Amsterdam 1667 - Amsterdam 1744


A painter, draughtsman and engraver, Isaac de Moucheron was the son and pupil of the landscape painter Frederick de Moucheron. While both father and son depicted much the same type of Italianate views, as Leo van Puyvelde noted of Isaac, ‘his work may be distinguished from that of his father by its loftier spirit and finer execution.’ Isaac de Moucheron was in Italy between 1695 and 1697, and on his return to Holland developed a successful career as a painter of large, decorative wall paintings for houses in Amsterdam. He made a particular speciality of Italianate landscapes, classical or Arcadian views and scenes of imaginary parks and formal gardens. In many of these decorative projects for private homes he worked in collaboration with the figure painter Jacob de Wit, while towards the end of the 1730’s he began to design the façades of buildings. Moucheron also painted a number of cabinet pictures of views of Roman and Italianate landscapes indebted to the examples of Claude and Gaspard Dughet. His success as an artist, and the popularity of his drawings and mural decorations, earned him an annual income of around 1,500 guilders.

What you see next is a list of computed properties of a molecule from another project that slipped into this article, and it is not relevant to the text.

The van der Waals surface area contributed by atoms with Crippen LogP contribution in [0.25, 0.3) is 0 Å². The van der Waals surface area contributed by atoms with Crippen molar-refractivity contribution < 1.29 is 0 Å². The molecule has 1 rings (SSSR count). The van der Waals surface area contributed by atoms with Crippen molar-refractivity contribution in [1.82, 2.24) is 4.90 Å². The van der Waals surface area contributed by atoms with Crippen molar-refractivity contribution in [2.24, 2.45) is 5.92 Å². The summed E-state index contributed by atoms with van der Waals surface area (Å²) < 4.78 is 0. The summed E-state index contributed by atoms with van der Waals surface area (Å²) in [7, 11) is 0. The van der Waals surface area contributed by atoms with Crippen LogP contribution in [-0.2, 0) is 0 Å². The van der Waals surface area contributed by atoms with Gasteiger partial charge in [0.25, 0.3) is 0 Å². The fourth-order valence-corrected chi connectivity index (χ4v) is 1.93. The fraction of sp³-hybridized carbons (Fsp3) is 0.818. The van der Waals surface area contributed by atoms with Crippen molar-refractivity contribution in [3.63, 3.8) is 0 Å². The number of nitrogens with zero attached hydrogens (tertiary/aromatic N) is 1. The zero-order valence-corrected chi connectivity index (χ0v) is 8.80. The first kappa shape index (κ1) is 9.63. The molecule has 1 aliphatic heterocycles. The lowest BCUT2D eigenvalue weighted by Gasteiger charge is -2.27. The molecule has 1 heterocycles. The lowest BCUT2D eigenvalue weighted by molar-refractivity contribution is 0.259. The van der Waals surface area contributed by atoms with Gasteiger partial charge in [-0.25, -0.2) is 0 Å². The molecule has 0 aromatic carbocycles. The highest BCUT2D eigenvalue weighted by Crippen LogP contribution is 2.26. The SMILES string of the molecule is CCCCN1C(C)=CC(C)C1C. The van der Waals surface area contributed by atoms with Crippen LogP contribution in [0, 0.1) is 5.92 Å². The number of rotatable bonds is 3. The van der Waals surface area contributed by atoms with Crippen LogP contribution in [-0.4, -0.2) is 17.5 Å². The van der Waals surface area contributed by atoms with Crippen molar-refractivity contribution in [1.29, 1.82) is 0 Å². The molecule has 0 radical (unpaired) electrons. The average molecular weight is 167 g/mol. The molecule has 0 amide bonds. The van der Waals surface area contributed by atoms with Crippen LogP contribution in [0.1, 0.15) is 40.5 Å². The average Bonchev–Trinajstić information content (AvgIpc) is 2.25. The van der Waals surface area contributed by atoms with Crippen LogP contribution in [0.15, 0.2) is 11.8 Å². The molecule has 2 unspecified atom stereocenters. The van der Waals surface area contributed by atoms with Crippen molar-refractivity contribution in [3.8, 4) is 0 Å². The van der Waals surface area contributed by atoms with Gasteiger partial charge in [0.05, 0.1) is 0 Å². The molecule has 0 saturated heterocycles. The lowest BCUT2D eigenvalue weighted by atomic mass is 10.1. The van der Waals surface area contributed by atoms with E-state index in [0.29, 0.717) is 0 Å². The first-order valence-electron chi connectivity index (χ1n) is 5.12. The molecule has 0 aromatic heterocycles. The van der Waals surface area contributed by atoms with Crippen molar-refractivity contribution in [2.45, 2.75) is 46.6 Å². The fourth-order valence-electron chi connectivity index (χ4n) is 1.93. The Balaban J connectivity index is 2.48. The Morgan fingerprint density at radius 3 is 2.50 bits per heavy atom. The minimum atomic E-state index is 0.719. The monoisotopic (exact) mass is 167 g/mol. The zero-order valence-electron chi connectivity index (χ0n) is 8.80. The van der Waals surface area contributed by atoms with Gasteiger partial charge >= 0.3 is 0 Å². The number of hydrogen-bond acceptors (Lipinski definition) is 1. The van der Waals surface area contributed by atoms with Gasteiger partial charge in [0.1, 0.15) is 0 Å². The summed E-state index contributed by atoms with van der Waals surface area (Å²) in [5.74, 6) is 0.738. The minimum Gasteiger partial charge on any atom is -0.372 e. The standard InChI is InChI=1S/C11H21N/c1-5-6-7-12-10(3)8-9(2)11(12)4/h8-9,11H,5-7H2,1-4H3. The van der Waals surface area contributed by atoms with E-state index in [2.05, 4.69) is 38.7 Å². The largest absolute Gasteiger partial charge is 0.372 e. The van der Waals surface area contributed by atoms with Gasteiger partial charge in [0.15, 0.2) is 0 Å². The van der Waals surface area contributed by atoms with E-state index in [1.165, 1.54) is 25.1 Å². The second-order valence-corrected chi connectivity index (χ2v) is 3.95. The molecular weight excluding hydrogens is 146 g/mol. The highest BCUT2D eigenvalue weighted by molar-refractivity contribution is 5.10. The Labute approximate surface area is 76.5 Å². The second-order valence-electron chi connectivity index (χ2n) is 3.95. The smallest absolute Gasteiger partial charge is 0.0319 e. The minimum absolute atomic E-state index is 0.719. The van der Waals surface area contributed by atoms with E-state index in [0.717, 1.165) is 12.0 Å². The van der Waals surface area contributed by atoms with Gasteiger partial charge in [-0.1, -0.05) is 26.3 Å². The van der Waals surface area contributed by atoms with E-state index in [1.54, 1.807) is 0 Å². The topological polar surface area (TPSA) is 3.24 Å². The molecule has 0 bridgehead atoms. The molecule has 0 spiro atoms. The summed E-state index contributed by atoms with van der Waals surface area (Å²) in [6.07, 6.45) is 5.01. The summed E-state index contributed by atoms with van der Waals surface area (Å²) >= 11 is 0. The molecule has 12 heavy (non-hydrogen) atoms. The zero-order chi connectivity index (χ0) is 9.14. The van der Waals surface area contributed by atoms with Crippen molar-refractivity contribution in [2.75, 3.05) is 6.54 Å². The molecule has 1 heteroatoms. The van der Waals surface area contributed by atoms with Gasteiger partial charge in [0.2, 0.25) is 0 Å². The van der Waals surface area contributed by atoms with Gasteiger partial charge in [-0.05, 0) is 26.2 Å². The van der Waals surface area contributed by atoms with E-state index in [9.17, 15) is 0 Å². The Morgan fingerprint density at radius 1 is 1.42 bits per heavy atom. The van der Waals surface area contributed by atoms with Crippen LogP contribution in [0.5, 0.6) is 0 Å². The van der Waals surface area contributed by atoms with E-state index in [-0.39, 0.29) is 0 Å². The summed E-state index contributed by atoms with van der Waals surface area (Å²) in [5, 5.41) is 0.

As a draughtsman, Moucheron produced finished drawings both in watercolour and in pen and ink; works which were much in demand by collectors. Subjects depicted include topographical views, Arcadian landscapes, scenes in the manner of earlier Dutch artists such as Nicolaes Berchem and, in particular, fantasy views of parks and gardens, known as hofgezichten. At the time of Moucheron’s death some five hundred drawings remained in his studio and were dispersed at auction in December 1744, while many more must have been sold to collectors in his lifetime. Nevertheless, only around four hundred drawings by the artist survive today, and only relatively few of these are signed or dated.